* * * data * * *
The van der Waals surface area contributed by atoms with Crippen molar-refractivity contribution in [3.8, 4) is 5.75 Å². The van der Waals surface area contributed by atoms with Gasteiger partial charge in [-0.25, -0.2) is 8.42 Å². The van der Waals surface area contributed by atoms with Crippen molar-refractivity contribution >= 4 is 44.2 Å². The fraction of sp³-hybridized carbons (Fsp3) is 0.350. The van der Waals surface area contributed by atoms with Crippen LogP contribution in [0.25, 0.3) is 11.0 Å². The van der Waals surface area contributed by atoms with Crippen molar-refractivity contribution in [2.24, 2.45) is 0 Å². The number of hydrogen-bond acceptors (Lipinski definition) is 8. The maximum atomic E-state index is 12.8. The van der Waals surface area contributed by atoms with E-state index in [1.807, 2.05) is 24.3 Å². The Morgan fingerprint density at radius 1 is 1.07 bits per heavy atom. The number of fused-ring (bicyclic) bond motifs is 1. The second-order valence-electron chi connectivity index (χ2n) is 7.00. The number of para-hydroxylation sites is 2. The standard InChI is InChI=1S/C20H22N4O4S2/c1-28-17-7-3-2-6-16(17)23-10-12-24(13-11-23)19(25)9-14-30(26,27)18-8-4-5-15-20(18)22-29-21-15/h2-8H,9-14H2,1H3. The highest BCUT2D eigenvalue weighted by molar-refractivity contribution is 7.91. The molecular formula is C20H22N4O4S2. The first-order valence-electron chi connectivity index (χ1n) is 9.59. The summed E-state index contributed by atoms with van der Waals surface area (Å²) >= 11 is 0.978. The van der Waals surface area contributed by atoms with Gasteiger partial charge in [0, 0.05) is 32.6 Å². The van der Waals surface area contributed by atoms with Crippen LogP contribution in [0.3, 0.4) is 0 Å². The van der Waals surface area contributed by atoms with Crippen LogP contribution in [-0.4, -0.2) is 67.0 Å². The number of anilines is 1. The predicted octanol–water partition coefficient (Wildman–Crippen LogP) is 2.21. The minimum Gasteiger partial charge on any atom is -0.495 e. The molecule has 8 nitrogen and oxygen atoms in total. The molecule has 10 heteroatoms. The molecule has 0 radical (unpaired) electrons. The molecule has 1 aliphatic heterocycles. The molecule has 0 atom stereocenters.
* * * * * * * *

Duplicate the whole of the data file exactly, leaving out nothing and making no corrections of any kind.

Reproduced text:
The van der Waals surface area contributed by atoms with Crippen molar-refractivity contribution in [3.8, 4) is 5.75 Å². The van der Waals surface area contributed by atoms with Gasteiger partial charge in [-0.25, -0.2) is 8.42 Å². The van der Waals surface area contributed by atoms with Crippen molar-refractivity contribution >= 4 is 44.2 Å². The fraction of sp³-hybridized carbons (Fsp3) is 0.350. The van der Waals surface area contributed by atoms with Crippen LogP contribution in [0.25, 0.3) is 11.0 Å². The van der Waals surface area contributed by atoms with Crippen molar-refractivity contribution in [2.24, 2.45) is 0 Å². The number of hydrogen-bond acceptors (Lipinski definition) is 8. The maximum atomic E-state index is 12.8. The van der Waals surface area contributed by atoms with E-state index in [1.807, 2.05) is 24.3 Å². The Morgan fingerprint density at radius 1 is 1.07 bits per heavy atom. The number of fused-ring (bicyclic) bond motifs is 1. The second-order valence-electron chi connectivity index (χ2n) is 7.00. The number of para-hydroxylation sites is 2. The standard InChI is InChI=1S/C20H22N4O4S2/c1-28-17-7-3-2-6-16(17)23-10-12-24(13-11-23)19(25)9-14-30(26,27)18-8-4-5-15-20(18)22-29-21-15/h2-8H,9-14H2,1H3. The highest BCUT2D eigenvalue weighted by molar-refractivity contribution is 7.91. The molecular formula is C20H22N4O4S2. The first-order valence-electron chi connectivity index (χ1n) is 9.59. The summed E-state index contributed by atoms with van der Waals surface area (Å²) >= 11 is 0.978. The van der Waals surface area contributed by atoms with Gasteiger partial charge in [0, 0.05) is 32.6 Å². The van der Waals surface area contributed by atoms with Crippen LogP contribution in [0.3, 0.4) is 0 Å². The van der Waals surface area contributed by atoms with Crippen LogP contribution in [-0.4, -0.2) is 67.0 Å². The number of anilines is 1. The predicted octanol–water partition coefficient (Wildman–Crippen LogP) is 2.21. The minimum Gasteiger partial charge on any atom is -0.495 e. The molecule has 8 nitrogen and oxygen atoms in total. The molecule has 10 heteroatoms. The molecule has 0 radical (unpaired) electrons. The molecule has 1 aliphatic heterocycles. The molecule has 0 atom stereocenters.